From the NBER digest.
U.S. hospitals were excluded from collective bargaining laws for three decades longer than other sectors because of fears that strikes by nurses might imperil patients’ health. Today, while unionization has been declining in general, it is growing rapidly in hospitals, with the number of unionized workers rising from 679,000 in 1990 to nearly one million in 2008. In Do Strikes Kill? Evidence from New York State (NBER Working Paper No. 15855), co-authors Jonathan Gruber and Samuel Kleiner carefully examine the effects of nursing strikes on patient care and outcomes.
The researchers match data on nurses’ strikes in New York State from 1984 to 2004 to data on hospital discharges, including information on treatment intensity, patient mortality, and hospital readmission. They conclude that nurses’ strikes were costly to hospital patients: in-hospital mortality increased by 19.4 percent and hospital readmissions increased by 6.5 percent for patients admitted during a strike. Among their sample of 38,228 such patients, an estimated 138 more individuals died than would have without a strike, and 344 more patients were readmitted to the hospital than if there had been no strike. “Hospitals functioning during nurses’ strikes do so at a lower quality of patient care,” they write.
Still, at hospitals experiencing strikes, the measures of treatment intensity — that is, the length of hospital stay and the number of procedures performed during the patient’s stay — show no significant differences between striking and non-striking periods. Patients appear to receive the same intensity of care during union work stoppages as during normal hospital operations. Thus, the poor outcomes associated with strikes suggest that they might reduce hospital productivity.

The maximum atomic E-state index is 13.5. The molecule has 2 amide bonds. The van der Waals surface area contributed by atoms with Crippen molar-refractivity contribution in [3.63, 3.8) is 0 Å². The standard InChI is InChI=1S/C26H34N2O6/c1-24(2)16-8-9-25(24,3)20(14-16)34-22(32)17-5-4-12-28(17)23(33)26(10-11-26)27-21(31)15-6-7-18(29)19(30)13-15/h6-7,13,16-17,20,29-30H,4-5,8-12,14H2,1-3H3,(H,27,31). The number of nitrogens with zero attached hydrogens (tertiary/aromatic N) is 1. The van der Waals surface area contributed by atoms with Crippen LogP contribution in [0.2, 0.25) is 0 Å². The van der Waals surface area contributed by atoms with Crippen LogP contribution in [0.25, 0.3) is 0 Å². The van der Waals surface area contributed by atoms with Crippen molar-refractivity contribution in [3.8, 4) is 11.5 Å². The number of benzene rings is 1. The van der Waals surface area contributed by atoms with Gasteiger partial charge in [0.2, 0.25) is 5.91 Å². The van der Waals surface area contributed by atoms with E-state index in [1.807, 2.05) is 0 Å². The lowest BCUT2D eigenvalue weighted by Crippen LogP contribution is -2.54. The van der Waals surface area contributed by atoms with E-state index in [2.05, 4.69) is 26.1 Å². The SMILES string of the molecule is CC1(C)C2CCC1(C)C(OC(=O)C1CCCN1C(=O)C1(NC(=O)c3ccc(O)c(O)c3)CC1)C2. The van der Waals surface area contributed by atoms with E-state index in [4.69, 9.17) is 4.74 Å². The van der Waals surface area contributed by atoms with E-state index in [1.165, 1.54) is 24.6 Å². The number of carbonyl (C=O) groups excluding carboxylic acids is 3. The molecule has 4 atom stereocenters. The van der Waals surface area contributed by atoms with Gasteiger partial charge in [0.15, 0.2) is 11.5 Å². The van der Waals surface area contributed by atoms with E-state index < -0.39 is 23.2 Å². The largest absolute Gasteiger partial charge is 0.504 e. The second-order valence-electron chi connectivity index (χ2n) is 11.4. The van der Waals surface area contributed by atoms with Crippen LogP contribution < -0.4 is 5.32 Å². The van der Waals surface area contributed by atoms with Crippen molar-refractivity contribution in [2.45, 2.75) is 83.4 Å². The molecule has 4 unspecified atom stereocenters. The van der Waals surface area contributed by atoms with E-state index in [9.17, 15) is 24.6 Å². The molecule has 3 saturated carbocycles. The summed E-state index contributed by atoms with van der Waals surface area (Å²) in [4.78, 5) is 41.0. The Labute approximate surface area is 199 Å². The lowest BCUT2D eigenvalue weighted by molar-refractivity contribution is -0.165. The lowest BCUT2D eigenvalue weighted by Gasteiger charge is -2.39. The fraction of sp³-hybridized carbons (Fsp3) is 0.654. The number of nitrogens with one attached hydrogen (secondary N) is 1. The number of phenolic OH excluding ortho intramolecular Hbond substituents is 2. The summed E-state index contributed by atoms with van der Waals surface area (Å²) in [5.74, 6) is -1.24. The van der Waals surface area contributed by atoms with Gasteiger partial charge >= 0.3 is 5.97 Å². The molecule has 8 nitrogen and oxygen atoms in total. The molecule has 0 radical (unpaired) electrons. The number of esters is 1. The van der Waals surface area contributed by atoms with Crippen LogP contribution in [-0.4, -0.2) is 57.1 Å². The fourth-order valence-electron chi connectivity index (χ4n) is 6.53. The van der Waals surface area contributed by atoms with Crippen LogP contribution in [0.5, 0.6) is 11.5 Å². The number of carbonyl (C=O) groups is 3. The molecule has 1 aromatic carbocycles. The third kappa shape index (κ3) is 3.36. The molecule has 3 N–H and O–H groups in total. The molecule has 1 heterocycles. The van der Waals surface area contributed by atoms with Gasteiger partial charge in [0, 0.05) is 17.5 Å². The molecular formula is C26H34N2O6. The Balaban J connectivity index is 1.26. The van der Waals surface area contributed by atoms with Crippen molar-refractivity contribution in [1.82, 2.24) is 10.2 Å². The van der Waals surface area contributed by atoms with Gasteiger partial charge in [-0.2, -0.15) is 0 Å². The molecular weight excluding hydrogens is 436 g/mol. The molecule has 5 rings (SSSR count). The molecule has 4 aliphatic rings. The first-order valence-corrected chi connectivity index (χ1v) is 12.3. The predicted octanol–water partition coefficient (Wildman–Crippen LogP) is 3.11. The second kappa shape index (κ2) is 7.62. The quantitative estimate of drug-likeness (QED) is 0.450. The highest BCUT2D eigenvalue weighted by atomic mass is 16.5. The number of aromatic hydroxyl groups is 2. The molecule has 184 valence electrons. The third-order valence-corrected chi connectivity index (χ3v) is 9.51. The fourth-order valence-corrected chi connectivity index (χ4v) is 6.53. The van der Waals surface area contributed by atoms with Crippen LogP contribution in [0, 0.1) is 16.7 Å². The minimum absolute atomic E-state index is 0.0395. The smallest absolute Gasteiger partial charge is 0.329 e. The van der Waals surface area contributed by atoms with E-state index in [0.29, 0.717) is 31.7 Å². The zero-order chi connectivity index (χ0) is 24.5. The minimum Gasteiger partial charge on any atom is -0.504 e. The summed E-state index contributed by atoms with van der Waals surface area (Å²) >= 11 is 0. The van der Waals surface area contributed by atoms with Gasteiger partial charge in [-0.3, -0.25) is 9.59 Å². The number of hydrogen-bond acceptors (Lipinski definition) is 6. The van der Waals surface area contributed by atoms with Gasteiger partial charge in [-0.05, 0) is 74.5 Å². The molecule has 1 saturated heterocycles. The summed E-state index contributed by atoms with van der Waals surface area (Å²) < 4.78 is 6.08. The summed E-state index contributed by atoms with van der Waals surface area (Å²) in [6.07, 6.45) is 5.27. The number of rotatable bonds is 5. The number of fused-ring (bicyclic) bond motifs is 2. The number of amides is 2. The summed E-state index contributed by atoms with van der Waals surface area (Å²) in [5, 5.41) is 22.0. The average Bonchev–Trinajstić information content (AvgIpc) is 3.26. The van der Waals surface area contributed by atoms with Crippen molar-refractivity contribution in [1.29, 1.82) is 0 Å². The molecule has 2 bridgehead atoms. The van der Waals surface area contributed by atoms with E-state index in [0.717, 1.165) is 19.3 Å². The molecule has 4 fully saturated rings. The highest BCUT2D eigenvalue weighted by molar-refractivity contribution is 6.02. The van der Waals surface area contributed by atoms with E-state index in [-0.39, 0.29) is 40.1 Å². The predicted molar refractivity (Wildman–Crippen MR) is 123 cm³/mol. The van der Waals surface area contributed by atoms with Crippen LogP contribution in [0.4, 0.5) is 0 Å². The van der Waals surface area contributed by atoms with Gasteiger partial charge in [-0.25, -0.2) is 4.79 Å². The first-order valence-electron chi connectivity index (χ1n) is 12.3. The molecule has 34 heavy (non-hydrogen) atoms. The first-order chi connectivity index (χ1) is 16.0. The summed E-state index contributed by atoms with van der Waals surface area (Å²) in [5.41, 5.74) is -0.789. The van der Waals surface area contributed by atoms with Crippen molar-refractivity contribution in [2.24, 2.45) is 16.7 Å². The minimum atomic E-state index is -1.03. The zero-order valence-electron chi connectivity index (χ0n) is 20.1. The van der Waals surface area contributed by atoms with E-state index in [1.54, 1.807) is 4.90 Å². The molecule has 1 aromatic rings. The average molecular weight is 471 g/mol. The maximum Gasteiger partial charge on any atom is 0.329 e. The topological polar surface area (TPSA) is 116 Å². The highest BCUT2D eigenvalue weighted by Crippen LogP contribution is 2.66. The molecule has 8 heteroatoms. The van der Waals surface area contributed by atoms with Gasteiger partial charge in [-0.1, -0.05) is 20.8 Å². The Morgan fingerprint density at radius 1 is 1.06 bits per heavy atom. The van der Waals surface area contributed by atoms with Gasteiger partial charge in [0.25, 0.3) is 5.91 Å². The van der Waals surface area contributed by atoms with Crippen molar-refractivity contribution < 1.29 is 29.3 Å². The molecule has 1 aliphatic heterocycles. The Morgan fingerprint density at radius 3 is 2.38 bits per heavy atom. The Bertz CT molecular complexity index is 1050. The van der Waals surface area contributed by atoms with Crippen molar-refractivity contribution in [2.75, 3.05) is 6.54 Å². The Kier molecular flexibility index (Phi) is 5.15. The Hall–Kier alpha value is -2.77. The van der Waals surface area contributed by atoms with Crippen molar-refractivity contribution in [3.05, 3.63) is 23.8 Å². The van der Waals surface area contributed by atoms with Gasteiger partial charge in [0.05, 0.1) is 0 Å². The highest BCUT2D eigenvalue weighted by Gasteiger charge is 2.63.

These poor health outcomes increased for both emergency and non-emergency hospital patients, even as admissions of both groups decreased by about 28 percent at hospitals with strikes. The poor health outcomes were not apparent either before or after the strike in the striking hospitals, suggesting that they are attributable to the strike itself. And, the poor health outcomes do not appear to do be due to different types of patients being admitted during strike periods, because patients admitted during a strike are very similar to those admitted during other periods.
Hiring replacement workers apparently does not help: hospitals that hired replacement workers performed no better during strikes than those that did not hire substitute employees. In each case, patients with conditions that required intensive nursing were more likely to fare worse in the presence of nurses’ strikes.
“From Evidence on the Effects of Nurses’ Strikes” By Jonathan Gruber and Samuel A. Kleiner